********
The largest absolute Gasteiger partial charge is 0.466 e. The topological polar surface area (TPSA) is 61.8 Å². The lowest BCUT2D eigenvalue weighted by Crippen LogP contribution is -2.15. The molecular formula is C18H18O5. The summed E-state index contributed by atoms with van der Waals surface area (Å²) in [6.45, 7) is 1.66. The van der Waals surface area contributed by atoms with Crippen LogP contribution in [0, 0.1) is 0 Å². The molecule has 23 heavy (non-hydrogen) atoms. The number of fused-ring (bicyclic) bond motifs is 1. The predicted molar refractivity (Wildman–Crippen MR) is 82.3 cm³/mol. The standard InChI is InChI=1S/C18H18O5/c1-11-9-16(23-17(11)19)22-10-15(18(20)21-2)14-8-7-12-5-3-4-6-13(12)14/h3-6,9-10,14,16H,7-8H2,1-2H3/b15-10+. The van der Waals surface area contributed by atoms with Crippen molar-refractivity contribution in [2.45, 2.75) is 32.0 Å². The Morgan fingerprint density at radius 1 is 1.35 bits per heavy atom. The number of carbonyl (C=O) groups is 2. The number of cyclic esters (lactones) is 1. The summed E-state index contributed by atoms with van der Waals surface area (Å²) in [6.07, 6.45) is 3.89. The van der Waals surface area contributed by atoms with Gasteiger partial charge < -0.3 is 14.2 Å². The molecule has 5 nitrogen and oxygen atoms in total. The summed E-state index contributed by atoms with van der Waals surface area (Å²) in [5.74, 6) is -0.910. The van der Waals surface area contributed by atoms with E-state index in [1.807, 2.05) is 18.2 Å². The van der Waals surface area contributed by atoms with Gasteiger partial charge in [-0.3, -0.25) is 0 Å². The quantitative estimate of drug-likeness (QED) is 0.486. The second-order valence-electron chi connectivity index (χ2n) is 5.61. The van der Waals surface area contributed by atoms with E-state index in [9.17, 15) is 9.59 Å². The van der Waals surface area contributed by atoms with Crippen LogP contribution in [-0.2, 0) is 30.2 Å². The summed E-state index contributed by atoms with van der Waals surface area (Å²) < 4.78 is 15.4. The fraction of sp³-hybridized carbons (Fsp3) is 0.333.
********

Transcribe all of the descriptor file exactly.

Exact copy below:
The largest absolute Gasteiger partial charge is 0.466 e. The topological polar surface area (TPSA) is 61.8 Å². The lowest BCUT2D eigenvalue weighted by Crippen LogP contribution is -2.15. The molecular formula is C18H18O5. The summed E-state index contributed by atoms with van der Waals surface area (Å²) in [6.45, 7) is 1.66. The van der Waals surface area contributed by atoms with Crippen LogP contribution in [0, 0.1) is 0 Å². The molecule has 23 heavy (non-hydrogen) atoms. The number of fused-ring (bicyclic) bond motifs is 1. The predicted molar refractivity (Wildman–Crippen MR) is 82.3 cm³/mol. The standard InChI is InChI=1S/C18H18O5/c1-11-9-16(23-17(11)19)22-10-15(18(20)21-2)14-8-7-12-5-3-4-6-13(12)14/h3-6,9-10,14,16H,7-8H2,1-2H3/b15-10+. The van der Waals surface area contributed by atoms with Crippen molar-refractivity contribution in [2.45, 2.75) is 32.0 Å². The Morgan fingerprint density at radius 1 is 1.35 bits per heavy atom. The number of carbonyl (C=O) groups is 2. The number of cyclic esters (lactones) is 1. The summed E-state index contributed by atoms with van der Waals surface area (Å²) in [6.07, 6.45) is 3.89. The van der Waals surface area contributed by atoms with Gasteiger partial charge < -0.3 is 14.2 Å². The molecule has 5 nitrogen and oxygen atoms in total. The summed E-state index contributed by atoms with van der Waals surface area (Å²) in [5.74, 6) is -0.910. The van der Waals surface area contributed by atoms with E-state index in [1.807, 2.05) is 18.2 Å². The van der Waals surface area contributed by atoms with Gasteiger partial charge in [-0.3, -0.25) is 0 Å². The quantitative estimate of drug-likeness (QED) is 0.486. The second-order valence-electron chi connectivity index (χ2n) is 5.61. The van der Waals surface area contributed by atoms with E-state index in [9.17, 15) is 9.59 Å². The van der Waals surface area contributed by atoms with Crippen LogP contribution in [-0.2, 0) is 30.2 Å². The summed E-state index contributed by atoms with van der Waals surface area (Å²) < 4.78 is 15.4. The fraction of sp³-hybridized carbons (Fsp3) is 0.333.